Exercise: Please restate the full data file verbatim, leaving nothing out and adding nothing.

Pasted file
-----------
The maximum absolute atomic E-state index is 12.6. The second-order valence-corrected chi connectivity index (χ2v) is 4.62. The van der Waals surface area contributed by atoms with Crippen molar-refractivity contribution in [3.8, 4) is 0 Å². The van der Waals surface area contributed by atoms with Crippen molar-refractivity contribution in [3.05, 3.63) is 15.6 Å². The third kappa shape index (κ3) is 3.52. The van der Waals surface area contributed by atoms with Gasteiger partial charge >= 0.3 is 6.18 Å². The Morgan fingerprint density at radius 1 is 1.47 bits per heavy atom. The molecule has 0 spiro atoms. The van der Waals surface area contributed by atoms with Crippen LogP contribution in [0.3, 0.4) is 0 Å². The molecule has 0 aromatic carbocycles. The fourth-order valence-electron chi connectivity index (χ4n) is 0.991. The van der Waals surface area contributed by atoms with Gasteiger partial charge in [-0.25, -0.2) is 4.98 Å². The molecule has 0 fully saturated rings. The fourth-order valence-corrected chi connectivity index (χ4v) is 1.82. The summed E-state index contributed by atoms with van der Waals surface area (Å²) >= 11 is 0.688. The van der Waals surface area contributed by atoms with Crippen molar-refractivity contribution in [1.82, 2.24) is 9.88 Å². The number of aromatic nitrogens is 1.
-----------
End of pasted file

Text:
The maximum absolute atomic E-state index is 12.6. The second-order valence-corrected chi connectivity index (χ2v) is 4.62. The van der Waals surface area contributed by atoms with Crippen molar-refractivity contribution in [3.8, 4) is 0 Å². The van der Waals surface area contributed by atoms with Crippen molar-refractivity contribution in [3.05, 3.63) is 15.6 Å². The third kappa shape index (κ3) is 3.52. The van der Waals surface area contributed by atoms with Gasteiger partial charge >= 0.3 is 6.18 Å². The Morgan fingerprint density at radius 1 is 1.47 bits per heavy atom. The molecule has 0 spiro atoms. The van der Waals surface area contributed by atoms with Crippen LogP contribution in [0.3, 0.4) is 0 Å². The molecule has 0 aromatic carbocycles. The fourth-order valence-electron chi connectivity index (χ4n) is 0.991. The van der Waals surface area contributed by atoms with Gasteiger partial charge in [-0.25, -0.2) is 4.98 Å². The molecule has 0 fully saturated rings. The fourth-order valence-corrected chi connectivity index (χ4v) is 1.82. The summed E-state index contributed by atoms with van der Waals surface area (Å²) >= 11 is 0.688. The van der Waals surface area contributed by atoms with Crippen molar-refractivity contribution in [1.82, 2.24) is 9.88 Å². The number of aromatic nitrogens is 1.